A NEW study has found that long-term regular use of the club drug ketamine, sometimes called Special K, can alter bladder function, leading to bothersome symptoms such as urgency and pelvic pain. Symptoms may persist for up to a year or more after a person stops using ketamine, according to Dr Siu-king Mak from The Chinese University of Hong Kong. The findings were published in the latest issue of the 'Journal of Urology', which is available online.
Oscar organisers cool on Oprah
Oscar organisers have downplayed speculation that former talk show queen and Oscar nominee Oprah Winfrey might be hosting Hollywood's top film honours next year. The Chicago Sun-Times reported that Winfrey, who ended the Oprah Winfrey Show in May to run her own cable TV network, has emerged as a top candidate to host the Academy Awards in February.
Fire cuts short Rihanna concert
POP singer Rihanna cut short a Dallas concert on Friday after a fire broke out near the stage, the artist said in a post on Twitter, and video of the incident showed sparks falling down from above. "DALLAS!!! We set the stage on FYAH TONIGHT!!! LITERALLY!!!" Rihanna wrote on Twitter.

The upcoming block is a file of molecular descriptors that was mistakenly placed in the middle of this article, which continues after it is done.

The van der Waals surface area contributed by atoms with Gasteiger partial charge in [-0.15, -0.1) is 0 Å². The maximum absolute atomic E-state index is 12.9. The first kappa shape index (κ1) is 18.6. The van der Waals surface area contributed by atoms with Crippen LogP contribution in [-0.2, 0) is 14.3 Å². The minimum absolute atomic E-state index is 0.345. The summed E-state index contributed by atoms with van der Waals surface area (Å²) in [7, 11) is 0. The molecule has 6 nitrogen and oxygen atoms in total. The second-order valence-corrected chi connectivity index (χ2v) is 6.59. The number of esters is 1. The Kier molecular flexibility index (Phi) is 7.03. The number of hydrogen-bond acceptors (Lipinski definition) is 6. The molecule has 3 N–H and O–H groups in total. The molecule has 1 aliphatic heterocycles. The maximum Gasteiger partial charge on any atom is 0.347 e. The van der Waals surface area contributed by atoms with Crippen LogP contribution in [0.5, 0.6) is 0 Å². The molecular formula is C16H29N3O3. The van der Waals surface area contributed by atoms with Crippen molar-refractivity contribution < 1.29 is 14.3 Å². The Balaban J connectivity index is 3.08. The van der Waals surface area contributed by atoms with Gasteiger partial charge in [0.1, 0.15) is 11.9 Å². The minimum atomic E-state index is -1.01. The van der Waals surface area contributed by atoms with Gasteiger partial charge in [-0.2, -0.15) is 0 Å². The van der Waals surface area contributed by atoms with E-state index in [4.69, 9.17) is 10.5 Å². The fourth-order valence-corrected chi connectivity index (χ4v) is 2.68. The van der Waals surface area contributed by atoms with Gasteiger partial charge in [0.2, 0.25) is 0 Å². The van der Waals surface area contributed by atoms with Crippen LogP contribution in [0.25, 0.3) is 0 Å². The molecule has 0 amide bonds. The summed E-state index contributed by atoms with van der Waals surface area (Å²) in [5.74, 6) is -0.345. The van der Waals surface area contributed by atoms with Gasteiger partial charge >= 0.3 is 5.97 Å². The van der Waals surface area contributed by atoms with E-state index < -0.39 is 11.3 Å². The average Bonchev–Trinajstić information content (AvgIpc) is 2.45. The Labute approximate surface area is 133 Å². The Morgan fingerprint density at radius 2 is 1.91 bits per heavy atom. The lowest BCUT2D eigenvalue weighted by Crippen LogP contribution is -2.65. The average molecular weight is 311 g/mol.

Kidnap victim to join ABC News
Kidnap victim Elizabeth Smart will join ABC News as a contributor on stories about missing persons, the network has said. Smart, now 23, who was abducted in 2002 from her Salt Lake City home and held for nine months, will appear across all ABC News programmes and platforms. She could be on the air within the next few weeks, ABC News spokeswoman Julie Townsend said.
Heat is on for Japan's power industry
TWO months of baking heat will test Japan's resolve to wean itself off nuclear power and show whether an energy-saving drive set off by meltdowns at the Fukushima plant will bring lasting efficiency gains the way the Seventies oil crisis did. There are some signs that there is no going back to the pre-March 11 status quo as businesses and consumers change behaviour in ways that will last beyond the summer electricity crunch.
Rogue stem cells found in liver cancer
LIVER cancers are embedded with a type of super cancer stem cells that make them resistant to chemotherapy, spread to other body parts and stage a comeback even after they are surgically removed, researchers in Hong Kong reported last Thursday. The discovery, published this week in the journal 'Cell Stem Cell', is important because it means experts can target these stem cells in their fight against liver cancer, a major blight in China and south-east Asia.